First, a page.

The Volume Maker algorithm has been designed for building the elementary volumes (solids) from a set of connected, intersecting, or nested shapes. The algorithm can also be useful for splitting solids into parts, or constructing new solid(s) from set of intersecting or connected faces or shells. The algorithm creates only closed solids. In general case the result solids are nonmanifold: fragments of the input shapes (wires, faces) located inside the solids are added as internal subshapes to these solids. But the algorithm allows preventing the addition of the internal for solids parts into result. In this case the result solids will be manifold and not contain any internal parts. However, this option does not prevent from the occurrence of the internal edges or vertices in the faces.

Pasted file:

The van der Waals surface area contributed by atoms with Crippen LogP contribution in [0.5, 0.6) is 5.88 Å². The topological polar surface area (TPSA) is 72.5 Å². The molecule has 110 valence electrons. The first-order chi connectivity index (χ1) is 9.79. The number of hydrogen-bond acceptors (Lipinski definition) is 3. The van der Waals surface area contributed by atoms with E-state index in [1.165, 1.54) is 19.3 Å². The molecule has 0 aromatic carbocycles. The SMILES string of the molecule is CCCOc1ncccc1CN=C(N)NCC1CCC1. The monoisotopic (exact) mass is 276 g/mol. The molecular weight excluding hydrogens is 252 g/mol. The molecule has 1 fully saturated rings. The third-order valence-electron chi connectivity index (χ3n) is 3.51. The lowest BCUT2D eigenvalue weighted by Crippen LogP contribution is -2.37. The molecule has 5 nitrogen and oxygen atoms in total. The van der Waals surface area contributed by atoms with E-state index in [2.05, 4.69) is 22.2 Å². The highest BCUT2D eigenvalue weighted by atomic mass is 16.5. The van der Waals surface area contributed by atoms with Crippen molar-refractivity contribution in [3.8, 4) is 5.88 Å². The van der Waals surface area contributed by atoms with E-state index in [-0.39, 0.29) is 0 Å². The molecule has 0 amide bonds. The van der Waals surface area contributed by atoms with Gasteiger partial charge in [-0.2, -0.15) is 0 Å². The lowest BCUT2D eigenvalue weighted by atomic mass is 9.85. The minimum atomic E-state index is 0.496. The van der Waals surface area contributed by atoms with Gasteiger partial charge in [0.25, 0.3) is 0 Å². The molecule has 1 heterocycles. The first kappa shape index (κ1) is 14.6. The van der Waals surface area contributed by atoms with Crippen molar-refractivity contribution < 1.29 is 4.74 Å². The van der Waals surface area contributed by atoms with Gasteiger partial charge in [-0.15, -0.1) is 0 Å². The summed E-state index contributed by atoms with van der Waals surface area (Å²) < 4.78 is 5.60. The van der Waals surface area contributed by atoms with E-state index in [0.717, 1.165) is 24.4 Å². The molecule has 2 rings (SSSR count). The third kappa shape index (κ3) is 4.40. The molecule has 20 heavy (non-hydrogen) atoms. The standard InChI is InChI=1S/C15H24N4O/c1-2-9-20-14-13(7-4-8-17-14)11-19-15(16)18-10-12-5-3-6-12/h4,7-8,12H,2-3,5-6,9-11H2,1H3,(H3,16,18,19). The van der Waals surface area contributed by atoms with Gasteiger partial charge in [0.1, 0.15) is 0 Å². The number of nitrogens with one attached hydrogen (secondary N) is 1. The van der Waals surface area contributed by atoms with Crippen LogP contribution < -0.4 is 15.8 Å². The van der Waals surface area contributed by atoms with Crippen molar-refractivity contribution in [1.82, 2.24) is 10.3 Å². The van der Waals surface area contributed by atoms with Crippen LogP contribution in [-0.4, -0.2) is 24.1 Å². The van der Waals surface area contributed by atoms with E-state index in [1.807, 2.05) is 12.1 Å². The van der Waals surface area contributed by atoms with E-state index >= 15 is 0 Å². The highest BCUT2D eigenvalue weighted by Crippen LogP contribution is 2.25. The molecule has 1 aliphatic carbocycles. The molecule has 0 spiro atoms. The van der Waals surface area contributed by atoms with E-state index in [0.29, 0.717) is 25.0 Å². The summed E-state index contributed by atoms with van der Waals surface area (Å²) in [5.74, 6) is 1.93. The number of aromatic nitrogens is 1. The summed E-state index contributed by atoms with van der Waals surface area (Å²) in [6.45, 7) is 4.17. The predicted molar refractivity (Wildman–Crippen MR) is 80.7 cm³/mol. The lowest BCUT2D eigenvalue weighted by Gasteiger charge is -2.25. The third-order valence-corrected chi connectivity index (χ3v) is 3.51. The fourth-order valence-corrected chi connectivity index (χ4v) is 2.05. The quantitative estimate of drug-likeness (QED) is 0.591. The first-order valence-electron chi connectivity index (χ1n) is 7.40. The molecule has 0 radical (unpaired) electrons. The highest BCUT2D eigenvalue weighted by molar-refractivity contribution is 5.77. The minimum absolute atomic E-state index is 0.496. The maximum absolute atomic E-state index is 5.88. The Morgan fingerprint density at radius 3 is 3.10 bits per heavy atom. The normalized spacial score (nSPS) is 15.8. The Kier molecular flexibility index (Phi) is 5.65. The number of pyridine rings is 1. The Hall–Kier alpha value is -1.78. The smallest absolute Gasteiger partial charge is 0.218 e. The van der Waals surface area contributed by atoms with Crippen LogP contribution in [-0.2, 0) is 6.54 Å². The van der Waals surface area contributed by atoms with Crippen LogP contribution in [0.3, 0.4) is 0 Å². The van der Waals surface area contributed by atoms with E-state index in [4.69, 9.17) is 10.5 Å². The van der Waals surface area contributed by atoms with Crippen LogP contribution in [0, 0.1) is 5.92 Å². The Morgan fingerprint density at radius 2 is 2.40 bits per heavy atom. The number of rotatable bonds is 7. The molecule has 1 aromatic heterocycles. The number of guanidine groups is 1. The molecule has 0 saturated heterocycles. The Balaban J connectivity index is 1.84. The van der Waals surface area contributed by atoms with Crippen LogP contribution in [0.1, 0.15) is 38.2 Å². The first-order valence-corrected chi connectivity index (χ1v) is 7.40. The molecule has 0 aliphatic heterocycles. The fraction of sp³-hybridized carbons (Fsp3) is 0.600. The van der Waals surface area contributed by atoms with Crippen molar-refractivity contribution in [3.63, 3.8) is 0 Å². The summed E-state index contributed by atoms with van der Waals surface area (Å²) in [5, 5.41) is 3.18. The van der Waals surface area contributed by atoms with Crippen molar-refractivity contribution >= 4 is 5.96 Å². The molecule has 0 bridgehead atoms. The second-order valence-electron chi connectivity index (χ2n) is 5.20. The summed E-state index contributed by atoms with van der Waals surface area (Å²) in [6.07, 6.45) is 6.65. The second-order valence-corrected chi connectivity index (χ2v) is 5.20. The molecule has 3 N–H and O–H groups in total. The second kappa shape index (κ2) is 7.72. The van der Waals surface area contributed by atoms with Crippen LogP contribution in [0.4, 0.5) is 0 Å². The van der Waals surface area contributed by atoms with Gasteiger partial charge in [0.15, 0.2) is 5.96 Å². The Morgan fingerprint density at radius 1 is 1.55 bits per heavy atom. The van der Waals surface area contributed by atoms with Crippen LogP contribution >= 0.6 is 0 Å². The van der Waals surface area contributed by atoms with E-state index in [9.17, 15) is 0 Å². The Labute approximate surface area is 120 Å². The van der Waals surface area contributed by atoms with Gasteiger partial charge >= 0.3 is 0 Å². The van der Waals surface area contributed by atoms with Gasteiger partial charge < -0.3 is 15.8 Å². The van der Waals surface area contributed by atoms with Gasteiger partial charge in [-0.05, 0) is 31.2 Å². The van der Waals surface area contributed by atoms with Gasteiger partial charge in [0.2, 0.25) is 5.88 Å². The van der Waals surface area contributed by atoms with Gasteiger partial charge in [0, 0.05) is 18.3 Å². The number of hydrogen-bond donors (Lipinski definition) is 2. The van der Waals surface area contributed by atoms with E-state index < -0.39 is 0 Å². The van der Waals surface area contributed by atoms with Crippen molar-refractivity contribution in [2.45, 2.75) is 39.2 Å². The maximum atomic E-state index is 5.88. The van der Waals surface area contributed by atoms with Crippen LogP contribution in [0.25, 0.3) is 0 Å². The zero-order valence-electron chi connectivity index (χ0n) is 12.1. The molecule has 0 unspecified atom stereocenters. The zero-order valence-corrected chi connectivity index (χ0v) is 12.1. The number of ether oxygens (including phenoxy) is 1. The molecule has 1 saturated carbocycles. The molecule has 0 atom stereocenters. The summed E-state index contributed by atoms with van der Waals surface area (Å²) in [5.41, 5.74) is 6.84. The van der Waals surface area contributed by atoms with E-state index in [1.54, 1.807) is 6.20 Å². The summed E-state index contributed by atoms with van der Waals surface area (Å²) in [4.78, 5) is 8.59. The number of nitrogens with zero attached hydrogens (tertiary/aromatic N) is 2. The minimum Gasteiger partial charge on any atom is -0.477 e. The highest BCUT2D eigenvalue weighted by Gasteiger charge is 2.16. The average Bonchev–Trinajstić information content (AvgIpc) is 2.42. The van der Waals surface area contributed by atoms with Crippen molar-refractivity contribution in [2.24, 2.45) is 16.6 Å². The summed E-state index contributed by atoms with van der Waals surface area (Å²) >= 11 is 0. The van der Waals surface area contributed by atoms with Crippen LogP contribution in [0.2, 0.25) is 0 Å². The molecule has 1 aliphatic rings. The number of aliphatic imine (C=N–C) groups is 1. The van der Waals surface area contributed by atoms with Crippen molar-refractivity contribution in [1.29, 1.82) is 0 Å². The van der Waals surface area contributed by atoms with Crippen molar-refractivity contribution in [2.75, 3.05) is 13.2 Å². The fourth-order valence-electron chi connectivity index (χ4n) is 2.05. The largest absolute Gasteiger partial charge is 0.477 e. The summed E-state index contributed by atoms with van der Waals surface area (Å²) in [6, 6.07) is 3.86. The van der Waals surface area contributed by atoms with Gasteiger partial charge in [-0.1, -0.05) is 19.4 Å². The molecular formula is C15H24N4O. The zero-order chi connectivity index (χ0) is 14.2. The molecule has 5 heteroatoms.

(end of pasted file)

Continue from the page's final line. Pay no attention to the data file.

Nonclosed faces, free wires etc. located outside of any solid are always excluded from the result.
The Volume Maker algorithm is implemented in the class BOPAlgo_MakerVolume. It is based on the General Fuse (GF) algorithm. All the options of the GF algorithm (see GF Options) are also available in this algorithm.
The requirements for the arguments are the same as for the arguments of GF algorithm  they could be of any type, but each argument should be valid and not selfinterfered.
The algorithm allows disabling the calculation of intersections among the arguments. In this case the algorithm will run much faster, but the user should guarantee that the arguments do not interfere with each other, otherwise the result will be invalid (e.g. contain unexpected parts) or empty. This option is useful e.g. for building a solid from the faces of one shell or from the shapes that have already been intersected.